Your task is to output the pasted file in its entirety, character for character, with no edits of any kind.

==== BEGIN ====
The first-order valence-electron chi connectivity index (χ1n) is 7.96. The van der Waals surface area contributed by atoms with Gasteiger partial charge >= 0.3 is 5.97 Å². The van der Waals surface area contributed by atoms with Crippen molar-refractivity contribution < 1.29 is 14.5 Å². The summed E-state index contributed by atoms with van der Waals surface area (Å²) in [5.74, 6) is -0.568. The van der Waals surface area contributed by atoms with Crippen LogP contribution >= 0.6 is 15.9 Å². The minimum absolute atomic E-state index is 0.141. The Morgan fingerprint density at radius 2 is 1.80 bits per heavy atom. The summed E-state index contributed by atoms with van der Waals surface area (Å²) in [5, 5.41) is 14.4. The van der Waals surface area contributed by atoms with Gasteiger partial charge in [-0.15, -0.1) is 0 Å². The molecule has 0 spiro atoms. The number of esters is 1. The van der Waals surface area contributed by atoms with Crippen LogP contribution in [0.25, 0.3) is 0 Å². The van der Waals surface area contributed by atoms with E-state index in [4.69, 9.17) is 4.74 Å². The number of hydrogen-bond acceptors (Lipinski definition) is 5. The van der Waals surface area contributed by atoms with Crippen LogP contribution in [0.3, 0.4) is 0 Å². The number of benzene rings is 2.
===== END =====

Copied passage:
The first-order valence-electron chi connectivity index (χ1n) is 7.96. The van der Waals surface area contributed by atoms with Gasteiger partial charge >= 0.3 is 5.97 Å². The van der Waals surface area contributed by atoms with Crippen molar-refractivity contribution < 1.29 is 14.5 Å². The summed E-state index contributed by atoms with van der Waals surface area (Å²) in [5.74, 6) is -0.568. The van der Waals surface area contributed by atoms with Crippen LogP contribution >= 0.6 is 15.9 Å². The minimum absolute atomic E-state index is 0.141. The Morgan fingerprint density at radius 2 is 1.80 bits per heavy atom. The summed E-state index contributed by atoms with van der Waals surface area (Å²) in [5, 5.41) is 14.4. The van der Waals surface area contributed by atoms with Gasteiger partial charge in [-0.15, -0.1) is 0 Å². The molecule has 0 spiro atoms. The number of esters is 1. The van der Waals surface area contributed by atoms with Crippen LogP contribution in [0.25, 0.3) is 0 Å². The van der Waals surface area contributed by atoms with E-state index in [4.69, 9.17) is 4.74 Å². The number of hydrogen-bond acceptors (Lipinski definition) is 5. The van der Waals surface area contributed by atoms with Crippen LogP contribution in [0.3, 0.4) is 0 Å². The number of benzene rings is 2.